Solar panel installation heats water for LaVarnway Boys & Girls Club
“It helps trees grow tall!” “The earth rotates around it!”
“Flowers need it to be pretty!”
These are just a few things kids know about the power of the sun. Soon at the Augusta M. LaVarnway Boys & Girls Club, located at 2739 N. 15th St., its members will learn how solar energy can heat an entire building’s water supply thanks to Focus on Energy, City of Milwaukee – Milwaukee Shines, We Energies and Johnson Controls.
On Monday, June 14 at 11 a.m., Milwaukee Common Council president Willie Hines and other dignitaries helped Boys & Girls Clubs of Greater Milwaukee’s (BGCGM) president & CEO Jim Clark celebrate the organization’s first foray into renewable energy at a press conference held at the LaVarnway Club. Afterwards, local media were invited to view the installation on its roof.
The adoption of “green” or renewable energy complements ongoing efforts by the Boys & Girls Clubs. Its 38 Club locations already recycle paper, glass and aluminum. Through its Outdoor and Environmental Education programs, Club youth learn about the earth, how nature benefits all and the importance of protecting the environment. Plus, the Clubs’ Arts programs have created artwork made out of materials such plastic shopping bags and t-shirts.
In continuance with its current efforts, BGCGM is one of the participating agencies involved in the City of Milwaukee’s Solar America Cities program, Milwaukee Shines. Solar America Cities is a partnership program of the U.S. Department of Energy that provides financial and technical assistance to 25 U.S. cities committed to accelerating the adoption of solar energy technologies. Visit Solar America Cities online at www.solaramericacities.energy.gov.
The LaVarnway Boys & Girls Club is the first solar water heating demonstration project funded by Milwaukee Shines through the Solar America Cities’ “special projects” award. The LaVarnway solar hot water installation is a “drainback” system, contains 24 4’x10’ panels and produces almost 3,000 therms, offsetting approximately 15 tons of CO2 emissions per year.
“Conventional water heaters can be very polluting,” says Andrea Luecke, project manager for Milwaukee Shines. “It is estimated that the average family of four contributes approximately two tons of CO2 emissions each year because of them. Although solar hot water systems cost more than electric or gas heaters, once the solar systems are installed utility costs are often dramatically reduced.”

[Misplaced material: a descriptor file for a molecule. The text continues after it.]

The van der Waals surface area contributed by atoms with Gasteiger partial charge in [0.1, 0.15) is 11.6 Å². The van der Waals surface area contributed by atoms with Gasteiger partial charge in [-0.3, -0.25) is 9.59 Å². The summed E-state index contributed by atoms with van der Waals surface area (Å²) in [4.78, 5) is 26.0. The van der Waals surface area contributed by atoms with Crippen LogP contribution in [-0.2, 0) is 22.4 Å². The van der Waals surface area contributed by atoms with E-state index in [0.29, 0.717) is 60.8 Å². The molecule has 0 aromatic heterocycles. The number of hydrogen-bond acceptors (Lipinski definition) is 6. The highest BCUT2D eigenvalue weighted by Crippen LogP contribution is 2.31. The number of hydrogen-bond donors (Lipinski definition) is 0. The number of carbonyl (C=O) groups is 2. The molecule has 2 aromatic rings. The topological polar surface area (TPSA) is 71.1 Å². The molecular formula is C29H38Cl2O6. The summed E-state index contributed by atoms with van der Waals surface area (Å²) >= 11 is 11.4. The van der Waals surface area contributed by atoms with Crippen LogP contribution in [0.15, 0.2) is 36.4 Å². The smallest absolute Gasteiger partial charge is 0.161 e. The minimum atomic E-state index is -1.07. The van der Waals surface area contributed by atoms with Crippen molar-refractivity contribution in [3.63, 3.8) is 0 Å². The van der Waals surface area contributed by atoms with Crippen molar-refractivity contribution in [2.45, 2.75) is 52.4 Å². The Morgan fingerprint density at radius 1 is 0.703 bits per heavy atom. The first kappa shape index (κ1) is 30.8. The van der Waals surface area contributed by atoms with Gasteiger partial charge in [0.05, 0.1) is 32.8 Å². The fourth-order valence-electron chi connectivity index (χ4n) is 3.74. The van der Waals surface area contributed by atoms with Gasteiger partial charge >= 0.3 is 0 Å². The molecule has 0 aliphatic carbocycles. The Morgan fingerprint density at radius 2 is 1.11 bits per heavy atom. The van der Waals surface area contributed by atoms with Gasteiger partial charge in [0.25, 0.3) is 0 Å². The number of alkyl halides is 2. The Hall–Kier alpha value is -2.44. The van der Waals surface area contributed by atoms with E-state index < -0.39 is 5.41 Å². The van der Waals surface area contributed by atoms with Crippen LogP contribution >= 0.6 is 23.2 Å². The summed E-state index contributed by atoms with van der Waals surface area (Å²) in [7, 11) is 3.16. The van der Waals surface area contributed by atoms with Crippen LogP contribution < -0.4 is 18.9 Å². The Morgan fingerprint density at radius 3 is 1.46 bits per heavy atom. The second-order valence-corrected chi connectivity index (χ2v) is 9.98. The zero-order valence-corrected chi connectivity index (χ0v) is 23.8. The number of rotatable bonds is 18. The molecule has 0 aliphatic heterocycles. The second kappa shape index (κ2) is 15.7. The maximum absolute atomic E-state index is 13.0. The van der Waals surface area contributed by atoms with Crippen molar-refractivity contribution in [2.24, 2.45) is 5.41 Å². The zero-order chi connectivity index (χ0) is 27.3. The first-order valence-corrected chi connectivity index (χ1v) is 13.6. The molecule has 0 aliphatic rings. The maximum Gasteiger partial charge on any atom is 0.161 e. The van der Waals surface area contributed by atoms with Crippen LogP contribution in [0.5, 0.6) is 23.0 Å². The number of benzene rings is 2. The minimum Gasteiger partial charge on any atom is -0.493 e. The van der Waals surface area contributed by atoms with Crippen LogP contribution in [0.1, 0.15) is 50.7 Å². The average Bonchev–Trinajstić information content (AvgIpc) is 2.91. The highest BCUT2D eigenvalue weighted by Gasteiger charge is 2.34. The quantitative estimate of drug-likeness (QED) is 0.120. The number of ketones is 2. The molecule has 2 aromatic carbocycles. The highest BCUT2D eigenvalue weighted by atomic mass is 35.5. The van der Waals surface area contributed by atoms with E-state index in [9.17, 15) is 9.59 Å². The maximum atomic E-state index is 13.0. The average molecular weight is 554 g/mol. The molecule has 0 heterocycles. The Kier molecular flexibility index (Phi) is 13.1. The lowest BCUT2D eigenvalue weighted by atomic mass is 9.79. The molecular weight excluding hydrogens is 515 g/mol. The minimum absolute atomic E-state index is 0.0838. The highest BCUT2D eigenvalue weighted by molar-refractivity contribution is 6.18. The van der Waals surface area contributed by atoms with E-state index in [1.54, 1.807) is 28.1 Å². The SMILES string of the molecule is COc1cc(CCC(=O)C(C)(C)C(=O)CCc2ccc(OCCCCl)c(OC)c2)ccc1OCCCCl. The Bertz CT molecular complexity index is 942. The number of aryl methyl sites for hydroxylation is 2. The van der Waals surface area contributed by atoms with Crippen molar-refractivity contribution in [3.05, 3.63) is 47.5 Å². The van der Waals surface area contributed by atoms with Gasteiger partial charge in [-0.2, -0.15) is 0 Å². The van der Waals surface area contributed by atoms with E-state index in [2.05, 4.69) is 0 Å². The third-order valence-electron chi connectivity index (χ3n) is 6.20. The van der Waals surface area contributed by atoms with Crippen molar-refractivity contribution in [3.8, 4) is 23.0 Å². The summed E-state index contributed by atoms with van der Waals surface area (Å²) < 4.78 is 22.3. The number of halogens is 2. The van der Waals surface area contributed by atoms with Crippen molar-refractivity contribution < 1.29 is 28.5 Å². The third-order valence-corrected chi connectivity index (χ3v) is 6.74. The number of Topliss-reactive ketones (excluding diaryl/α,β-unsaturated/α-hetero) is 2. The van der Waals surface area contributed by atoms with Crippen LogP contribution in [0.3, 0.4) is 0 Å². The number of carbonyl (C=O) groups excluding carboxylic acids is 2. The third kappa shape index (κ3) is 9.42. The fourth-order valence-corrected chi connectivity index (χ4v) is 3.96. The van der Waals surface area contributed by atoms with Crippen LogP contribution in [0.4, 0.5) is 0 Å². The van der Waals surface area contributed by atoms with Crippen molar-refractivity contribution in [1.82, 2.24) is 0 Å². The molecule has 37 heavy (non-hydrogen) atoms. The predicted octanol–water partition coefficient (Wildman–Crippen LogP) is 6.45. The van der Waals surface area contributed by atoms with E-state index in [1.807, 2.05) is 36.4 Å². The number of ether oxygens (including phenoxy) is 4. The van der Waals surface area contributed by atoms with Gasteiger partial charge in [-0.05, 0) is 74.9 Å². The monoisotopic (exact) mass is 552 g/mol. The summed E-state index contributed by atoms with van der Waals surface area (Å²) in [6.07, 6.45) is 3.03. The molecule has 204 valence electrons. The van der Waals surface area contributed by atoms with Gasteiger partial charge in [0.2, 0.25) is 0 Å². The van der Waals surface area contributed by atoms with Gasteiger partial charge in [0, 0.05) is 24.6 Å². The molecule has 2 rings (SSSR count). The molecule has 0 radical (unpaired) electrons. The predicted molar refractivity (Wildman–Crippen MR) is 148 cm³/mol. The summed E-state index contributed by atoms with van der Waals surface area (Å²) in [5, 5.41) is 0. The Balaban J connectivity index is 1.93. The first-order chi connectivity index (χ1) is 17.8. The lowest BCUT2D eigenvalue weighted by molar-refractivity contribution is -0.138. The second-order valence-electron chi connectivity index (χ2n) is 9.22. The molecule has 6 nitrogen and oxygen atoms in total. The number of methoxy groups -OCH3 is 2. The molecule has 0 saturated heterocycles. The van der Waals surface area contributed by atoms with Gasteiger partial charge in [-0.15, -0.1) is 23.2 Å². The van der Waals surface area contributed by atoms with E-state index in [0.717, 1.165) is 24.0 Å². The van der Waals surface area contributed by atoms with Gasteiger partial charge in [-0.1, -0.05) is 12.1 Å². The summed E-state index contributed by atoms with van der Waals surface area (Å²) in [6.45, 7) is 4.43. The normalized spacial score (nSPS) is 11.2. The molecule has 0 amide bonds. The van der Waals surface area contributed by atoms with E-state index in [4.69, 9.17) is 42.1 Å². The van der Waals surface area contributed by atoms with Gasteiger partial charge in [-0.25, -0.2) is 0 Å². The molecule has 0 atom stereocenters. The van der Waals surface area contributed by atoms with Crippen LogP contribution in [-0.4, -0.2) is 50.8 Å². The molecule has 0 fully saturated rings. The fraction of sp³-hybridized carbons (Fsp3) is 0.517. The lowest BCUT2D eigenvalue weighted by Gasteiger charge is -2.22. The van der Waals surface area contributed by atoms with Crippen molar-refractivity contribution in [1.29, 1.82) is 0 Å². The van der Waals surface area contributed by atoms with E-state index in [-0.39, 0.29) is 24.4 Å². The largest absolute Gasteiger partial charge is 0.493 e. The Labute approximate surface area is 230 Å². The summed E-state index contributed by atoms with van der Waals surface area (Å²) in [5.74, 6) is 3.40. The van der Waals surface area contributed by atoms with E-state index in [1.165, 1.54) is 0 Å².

“The City of Milwaukee – Milwaukee Shines is proud to partner with the Boys & Girls Clubs and co-fund these solar installations. This partnership not only results in improved air quality for Milwaukee, but also in the cultivation of a new generation of inspired youth whose innovation may ultimately transform the market,” adds Luecke.
The solar hot water installation at LaVarnway and the soon-to-be completed identical solar hot water installation at the Don & Sallie Davis Boys & Girls Club, located at 1975 W. Rogers St., were made possible by Focus on Energy, City of Milwaukee – Milwaukee Shines, We Energies and Johnson Controls grants.
“Part of helping young people reach their full potential requires doing what we can to maximize our resources while saving money,” says Jim Clark. “With the solar panels at our LaVarnway and Davis Boys & Girls Clubs, the energy savings will allow us to reinvest funds into programs that enrich young lives.” According to BGCGM estimates, the projected cumulative fuel cost savings is more than $445,000 over the next 30 years for the two buildings’ hot water cost compared to heating with natural gas.
The Boys & Girls Clubs of Greater Milwaukee is the oldest and largest youth-serving agency in Milwaukee. It offers after-school and summer programming for children ages 6-18, focusing on those who have major life obstacles, most often poverty. The Clubs operates 38 sites, which include six primary locations, 30 school sites, Camp Whitcomb/ Mason in Hartland and an extension site at the Ethan Allen School for Boys in Wales. Membership to the Clubs is only $5 per year, per child, but no one is ever turned away based on inability to pay. For more information, visit the Club’s Web site at www.boysgirlsclubs.org.